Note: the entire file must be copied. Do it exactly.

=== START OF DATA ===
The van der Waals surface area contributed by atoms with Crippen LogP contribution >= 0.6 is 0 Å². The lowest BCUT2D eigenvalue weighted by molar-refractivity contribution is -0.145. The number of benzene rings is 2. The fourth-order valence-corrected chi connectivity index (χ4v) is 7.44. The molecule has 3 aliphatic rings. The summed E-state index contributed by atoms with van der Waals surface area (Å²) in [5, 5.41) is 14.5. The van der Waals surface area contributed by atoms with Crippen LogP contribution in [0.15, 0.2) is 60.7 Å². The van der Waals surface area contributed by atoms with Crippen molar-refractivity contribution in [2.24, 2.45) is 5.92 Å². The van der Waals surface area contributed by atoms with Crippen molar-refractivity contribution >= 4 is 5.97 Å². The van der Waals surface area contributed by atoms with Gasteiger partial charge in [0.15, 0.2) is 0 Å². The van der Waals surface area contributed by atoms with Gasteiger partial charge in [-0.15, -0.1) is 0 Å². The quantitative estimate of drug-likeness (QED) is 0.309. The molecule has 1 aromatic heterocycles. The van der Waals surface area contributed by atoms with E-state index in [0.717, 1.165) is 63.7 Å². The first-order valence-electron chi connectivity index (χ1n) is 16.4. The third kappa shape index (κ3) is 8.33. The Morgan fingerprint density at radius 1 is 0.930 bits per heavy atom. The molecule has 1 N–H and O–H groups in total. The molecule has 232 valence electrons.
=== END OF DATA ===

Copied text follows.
The van der Waals surface area contributed by atoms with Crippen LogP contribution >= 0.6 is 0 Å². The lowest BCUT2D eigenvalue weighted by molar-refractivity contribution is -0.145. The number of benzene rings is 2. The fourth-order valence-corrected chi connectivity index (χ4v) is 7.44. The molecule has 3 aliphatic rings. The summed E-state index contributed by atoms with van der Waals surface area (Å²) in [5, 5.41) is 14.5. The van der Waals surface area contributed by atoms with Crippen LogP contribution in [0.15, 0.2) is 60.7 Å². The van der Waals surface area contributed by atoms with Crippen molar-refractivity contribution in [2.24, 2.45) is 5.92 Å². The van der Waals surface area contributed by atoms with Crippen molar-refractivity contribution >= 4 is 5.97 Å². The van der Waals surface area contributed by atoms with Gasteiger partial charge in [0.15, 0.2) is 0 Å². The van der Waals surface area contributed by atoms with Gasteiger partial charge in [-0.15, -0.1) is 0 Å². The quantitative estimate of drug-likeness (QED) is 0.309. The molecule has 1 aromatic heterocycles. The van der Waals surface area contributed by atoms with E-state index in [0.717, 1.165) is 63.7 Å². The first-order valence-electron chi connectivity index (χ1n) is 16.4. The third kappa shape index (κ3) is 8.33. The Morgan fingerprint density at radius 1 is 0.930 bits per heavy atom. The molecule has 1 N–H and O–H groups in total. The molecule has 232 valence electrons.